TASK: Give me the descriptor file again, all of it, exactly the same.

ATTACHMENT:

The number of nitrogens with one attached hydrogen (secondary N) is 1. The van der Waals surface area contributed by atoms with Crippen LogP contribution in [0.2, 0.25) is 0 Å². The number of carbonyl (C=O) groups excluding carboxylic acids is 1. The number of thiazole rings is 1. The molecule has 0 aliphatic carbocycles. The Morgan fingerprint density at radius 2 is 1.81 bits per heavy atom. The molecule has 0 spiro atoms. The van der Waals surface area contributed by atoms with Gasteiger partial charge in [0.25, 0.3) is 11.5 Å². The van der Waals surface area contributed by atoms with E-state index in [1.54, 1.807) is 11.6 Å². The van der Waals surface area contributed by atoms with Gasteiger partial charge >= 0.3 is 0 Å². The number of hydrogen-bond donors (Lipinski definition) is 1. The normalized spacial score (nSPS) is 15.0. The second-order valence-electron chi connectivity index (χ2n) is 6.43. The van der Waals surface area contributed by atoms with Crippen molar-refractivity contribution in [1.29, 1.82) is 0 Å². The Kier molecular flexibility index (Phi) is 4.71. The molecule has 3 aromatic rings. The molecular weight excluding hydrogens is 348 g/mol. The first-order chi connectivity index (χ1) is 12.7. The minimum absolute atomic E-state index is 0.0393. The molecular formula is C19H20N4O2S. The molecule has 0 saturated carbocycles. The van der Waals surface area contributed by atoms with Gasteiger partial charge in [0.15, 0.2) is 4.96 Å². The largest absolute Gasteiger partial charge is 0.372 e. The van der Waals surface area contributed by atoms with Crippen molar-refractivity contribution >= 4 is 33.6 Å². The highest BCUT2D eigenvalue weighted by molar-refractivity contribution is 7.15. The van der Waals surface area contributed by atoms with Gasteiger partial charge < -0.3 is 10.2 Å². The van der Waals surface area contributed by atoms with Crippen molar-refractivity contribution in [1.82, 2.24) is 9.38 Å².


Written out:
The number of nitrogens with one attached hydrogen (secondary N) is 1. The van der Waals surface area contributed by atoms with Crippen LogP contribution in [0.2, 0.25) is 0 Å². The number of carbonyl (C=O) groups excluding carboxylic acids is 1. The number of thiazole rings is 1. The molecule has 0 aliphatic carbocycles. The Morgan fingerprint density at radius 2 is 1.81 bits per heavy atom. The molecule has 0 spiro atoms. The van der Waals surface area contributed by atoms with Gasteiger partial charge in [0.25, 0.3) is 11.5 Å². The van der Waals surface area contributed by atoms with E-state index in [1.54, 1.807) is 11.6 Å². The van der Waals surface area contributed by atoms with Gasteiger partial charge >= 0.3 is 0 Å². The number of hydrogen-bond donors (Lipinski definition) is 1. The normalized spacial score (nSPS) is 15.0. The second-order valence-electron chi connectivity index (χ2n) is 6.43. The van der Waals surface area contributed by atoms with Crippen molar-refractivity contribution in [1.29, 1.82) is 0 Å². The Kier molecular flexibility index (Phi) is 4.71. The molecule has 3 aromatic rings. The molecular weight excluding hydrogens is 348 g/mol. The first-order chi connectivity index (χ1) is 12.7. The minimum absolute atomic E-state index is 0.0393. The molecular formula is C19H20N4O2S. The molecule has 0 saturated carbocycles. The van der Waals surface area contributed by atoms with Gasteiger partial charge in [0.15, 0.2) is 4.96 Å². The largest absolute Gasteiger partial charge is 0.372 e. The van der Waals surface area contributed by atoms with Crippen molar-refractivity contribution >= 4 is 33.6 Å². The highest BCUT2D eigenvalue weighted by molar-refractivity contribution is 7.15. The van der Waals surface area contributed by atoms with Gasteiger partial charge < -0.3 is 10.2 Å². The van der Waals surface area contributed by atoms with Crippen molar-refractivity contribution in [1.82, 2.24) is 9.38 Å².